HMS Queen Elizabeth leaves port today for the first time. It is a moment of national significance. The first of two new aircraft carriers, the second being HMS Prince of Wales, HMS Queen Elizabeth represents the very best of British design, innovation, engineering and manufacturing. As an industrial project, delivered by British skill and enterprise, the aircraft carriers show clearly that Britain can still “make stuff”. A huge number of highly skilled and able designers, engineers and shipbuilders have all played a crucial part in this project. Her arrival however begs two key, if separate questions. First, if we can build two such impressive and sophisticated ships why has non-military British shipbuilding virtually disappeared? The second question is, impressive as they are, what are these two huge aircraft carriers actually for?
As an island nation, dependent on the flow of goods and trade by sea, the near collapse of British shipbuilding is completely absurd. Under successive governments domestic shipbuilding has become more and more dependent on supplying ships to the Royal Navy. That British shipbuilders should be supplying ships to the British navy seems a sensible and desirable thing, but that the navy has become almost the sole client for the industry is deeply unsatisfactory.
The industrialist Sir John Parker has been tasked with producing a report and leading the development of a national shipbuilding strategy. Rebooting the nation’s shipbuilding industry should be a policy priority for a partnership between government and British industry. Both Conservatives and Labour referenced Sir John’s report in their 2017 General Election manifestos – displaying a necessary cross-party support for the aspiration. Orders for ships for the Royal Navy should not be the sole source or even the main source of business for a vibrant national shipbuilding industry.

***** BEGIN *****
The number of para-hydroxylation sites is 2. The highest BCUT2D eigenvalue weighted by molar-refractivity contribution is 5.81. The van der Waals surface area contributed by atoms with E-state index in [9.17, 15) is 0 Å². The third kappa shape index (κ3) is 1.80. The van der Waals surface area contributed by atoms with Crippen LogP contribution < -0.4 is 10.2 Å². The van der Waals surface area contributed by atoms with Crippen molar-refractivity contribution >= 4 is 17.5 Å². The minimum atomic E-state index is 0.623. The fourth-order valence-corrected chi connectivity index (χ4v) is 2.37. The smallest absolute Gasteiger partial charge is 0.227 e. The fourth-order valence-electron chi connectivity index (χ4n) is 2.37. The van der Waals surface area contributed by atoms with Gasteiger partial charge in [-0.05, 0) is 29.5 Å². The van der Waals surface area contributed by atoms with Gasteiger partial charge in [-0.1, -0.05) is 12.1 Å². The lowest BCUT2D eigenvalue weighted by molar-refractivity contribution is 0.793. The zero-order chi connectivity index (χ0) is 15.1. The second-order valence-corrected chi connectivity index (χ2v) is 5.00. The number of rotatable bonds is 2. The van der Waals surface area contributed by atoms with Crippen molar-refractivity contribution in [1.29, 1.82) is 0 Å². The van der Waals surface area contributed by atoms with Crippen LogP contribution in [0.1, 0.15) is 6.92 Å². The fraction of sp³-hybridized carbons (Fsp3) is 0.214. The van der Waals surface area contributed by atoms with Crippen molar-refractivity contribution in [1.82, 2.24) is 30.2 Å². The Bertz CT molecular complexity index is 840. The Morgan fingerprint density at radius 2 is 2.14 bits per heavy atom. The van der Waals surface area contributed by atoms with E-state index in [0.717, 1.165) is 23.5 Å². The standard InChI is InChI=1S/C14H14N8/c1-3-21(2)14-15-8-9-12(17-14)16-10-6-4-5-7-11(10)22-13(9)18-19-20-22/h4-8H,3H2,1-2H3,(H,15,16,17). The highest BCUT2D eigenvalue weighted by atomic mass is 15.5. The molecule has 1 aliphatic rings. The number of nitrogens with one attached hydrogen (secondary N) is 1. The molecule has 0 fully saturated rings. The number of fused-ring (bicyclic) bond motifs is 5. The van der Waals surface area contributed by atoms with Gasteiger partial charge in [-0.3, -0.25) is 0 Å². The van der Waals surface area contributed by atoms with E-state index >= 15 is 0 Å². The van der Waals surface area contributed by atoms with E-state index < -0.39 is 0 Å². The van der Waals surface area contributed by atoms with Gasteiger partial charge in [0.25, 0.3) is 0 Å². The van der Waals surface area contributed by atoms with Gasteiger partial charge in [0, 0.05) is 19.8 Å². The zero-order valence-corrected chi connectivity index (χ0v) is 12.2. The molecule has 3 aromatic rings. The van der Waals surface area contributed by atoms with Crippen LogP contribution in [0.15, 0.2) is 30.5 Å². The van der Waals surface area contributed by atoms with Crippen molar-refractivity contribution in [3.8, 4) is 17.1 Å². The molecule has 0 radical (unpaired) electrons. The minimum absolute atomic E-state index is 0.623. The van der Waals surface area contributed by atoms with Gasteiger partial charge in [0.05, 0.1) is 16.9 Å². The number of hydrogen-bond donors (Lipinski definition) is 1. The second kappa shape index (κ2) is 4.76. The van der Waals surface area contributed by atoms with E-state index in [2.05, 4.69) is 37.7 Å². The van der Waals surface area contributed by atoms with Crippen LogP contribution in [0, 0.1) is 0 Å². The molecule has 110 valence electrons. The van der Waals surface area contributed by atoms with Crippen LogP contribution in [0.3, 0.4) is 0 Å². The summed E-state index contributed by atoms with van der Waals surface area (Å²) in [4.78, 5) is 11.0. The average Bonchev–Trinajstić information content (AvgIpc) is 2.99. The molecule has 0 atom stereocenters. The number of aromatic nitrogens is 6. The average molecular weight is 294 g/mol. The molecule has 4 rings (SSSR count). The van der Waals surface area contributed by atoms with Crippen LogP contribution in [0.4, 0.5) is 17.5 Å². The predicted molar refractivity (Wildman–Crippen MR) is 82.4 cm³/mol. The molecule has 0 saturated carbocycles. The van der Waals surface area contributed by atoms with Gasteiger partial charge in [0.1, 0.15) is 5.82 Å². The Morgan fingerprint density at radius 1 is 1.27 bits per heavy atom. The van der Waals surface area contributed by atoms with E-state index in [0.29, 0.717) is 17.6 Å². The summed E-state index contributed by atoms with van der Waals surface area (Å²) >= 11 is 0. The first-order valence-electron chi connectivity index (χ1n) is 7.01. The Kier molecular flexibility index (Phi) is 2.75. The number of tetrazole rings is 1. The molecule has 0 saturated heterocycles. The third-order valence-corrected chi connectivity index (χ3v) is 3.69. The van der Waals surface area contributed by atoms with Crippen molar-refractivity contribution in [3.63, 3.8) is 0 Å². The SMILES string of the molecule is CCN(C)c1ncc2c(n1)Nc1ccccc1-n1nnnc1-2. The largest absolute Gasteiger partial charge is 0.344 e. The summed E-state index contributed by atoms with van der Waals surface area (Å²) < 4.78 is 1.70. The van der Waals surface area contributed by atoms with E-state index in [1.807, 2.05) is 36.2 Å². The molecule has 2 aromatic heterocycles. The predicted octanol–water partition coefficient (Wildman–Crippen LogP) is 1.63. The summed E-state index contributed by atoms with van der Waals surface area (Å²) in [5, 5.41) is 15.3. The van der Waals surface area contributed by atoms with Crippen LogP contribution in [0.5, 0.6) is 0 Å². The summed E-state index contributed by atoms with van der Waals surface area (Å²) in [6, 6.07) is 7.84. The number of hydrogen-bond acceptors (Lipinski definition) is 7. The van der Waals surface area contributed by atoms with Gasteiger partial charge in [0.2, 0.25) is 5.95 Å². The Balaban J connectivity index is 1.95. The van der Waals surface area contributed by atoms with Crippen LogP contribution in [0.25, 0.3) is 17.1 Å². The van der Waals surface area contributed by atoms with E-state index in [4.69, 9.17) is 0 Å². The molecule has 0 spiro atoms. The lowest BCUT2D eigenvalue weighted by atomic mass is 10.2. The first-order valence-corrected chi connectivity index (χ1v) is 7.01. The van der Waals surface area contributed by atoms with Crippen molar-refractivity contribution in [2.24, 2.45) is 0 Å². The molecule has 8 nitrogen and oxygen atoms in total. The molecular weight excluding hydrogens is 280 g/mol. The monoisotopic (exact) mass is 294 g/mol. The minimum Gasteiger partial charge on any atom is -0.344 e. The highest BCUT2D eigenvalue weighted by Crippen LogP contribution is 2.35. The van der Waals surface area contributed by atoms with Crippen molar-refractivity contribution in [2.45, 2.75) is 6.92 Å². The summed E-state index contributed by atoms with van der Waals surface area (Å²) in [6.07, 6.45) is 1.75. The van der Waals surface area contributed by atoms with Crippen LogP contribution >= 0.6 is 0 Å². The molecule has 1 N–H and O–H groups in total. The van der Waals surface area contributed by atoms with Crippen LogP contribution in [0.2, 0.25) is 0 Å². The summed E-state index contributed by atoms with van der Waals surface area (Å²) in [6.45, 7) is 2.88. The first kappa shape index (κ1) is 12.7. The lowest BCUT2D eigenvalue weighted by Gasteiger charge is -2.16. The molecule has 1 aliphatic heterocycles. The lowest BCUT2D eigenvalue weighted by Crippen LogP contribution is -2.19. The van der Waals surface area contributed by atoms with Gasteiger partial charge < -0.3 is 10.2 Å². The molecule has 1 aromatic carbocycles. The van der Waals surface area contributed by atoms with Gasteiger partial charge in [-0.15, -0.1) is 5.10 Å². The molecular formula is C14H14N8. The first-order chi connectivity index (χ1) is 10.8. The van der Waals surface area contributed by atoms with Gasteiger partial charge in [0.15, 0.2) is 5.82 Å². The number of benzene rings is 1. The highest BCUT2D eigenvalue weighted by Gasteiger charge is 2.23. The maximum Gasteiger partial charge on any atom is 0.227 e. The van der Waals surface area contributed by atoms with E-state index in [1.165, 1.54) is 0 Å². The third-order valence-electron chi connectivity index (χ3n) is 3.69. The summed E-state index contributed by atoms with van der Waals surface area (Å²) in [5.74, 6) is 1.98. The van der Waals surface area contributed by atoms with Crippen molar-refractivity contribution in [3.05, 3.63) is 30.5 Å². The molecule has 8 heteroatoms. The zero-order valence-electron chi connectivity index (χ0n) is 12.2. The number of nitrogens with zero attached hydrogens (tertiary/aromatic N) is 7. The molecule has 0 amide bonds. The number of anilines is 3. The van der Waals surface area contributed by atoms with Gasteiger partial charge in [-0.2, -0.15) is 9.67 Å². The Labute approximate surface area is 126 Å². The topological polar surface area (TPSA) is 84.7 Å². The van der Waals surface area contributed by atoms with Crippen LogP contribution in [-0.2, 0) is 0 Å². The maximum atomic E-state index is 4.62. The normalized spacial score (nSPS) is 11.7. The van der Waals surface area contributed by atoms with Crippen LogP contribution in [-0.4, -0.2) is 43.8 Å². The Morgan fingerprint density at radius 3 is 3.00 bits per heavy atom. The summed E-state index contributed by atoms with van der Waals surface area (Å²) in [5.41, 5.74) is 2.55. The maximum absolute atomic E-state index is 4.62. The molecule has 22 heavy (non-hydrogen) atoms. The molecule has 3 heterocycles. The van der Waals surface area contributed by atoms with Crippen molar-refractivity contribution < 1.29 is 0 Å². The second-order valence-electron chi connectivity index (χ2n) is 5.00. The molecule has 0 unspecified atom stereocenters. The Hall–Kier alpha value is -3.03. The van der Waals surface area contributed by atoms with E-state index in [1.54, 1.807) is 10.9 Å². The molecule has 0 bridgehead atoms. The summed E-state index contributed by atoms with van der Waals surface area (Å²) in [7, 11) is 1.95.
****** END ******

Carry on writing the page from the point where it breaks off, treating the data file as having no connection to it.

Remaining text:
But as HMS Queen Elizabeth sails it is right to pause and reflect on the purpose and role of these two great carriers. Can Britain afford them? Aren’t they simply white elephants, hugely vulnerable to attack? Aren’t they a vanity project for a nation that has global pretensions beyond its means? These are all reasonable and important questions, and in answering them you find the answer to why the Royal Navy is the nation’s principal Armed Service.
When he became Prime Minister in 1976 Jim Callaghan, a former Royal Navy sailor promoted to office during World War Two, reinstated the habit of the Prime Minister receiving a daily update of where every Royal Navy ship was positioned in the world. He understood the vital importance of Britain’s maritime presence.
The Royal Navy is not a visible service. It doesn’t glossily mount guard on Horse Guards or at Buckingham Palace. It doesn’t do crowd pleasing red white and blue smoke trailing fly pasts, but every day of every week of every year the Royal Navy is engaged in operations at home and around the world. Providing the continuous nuclear deterrent at sea – unbroken for almost 50 years. Patrolling, chasing human traffickers and drug smugglers, keeping the sea-lanes open, providing a visible presence, making port calls supporting UK diplomacy, providing a platform on which British industry can trade around the world, and other work important to the national interest. The new carriers will be the nation’s flagships. They will enhance and strengthen these vital roles.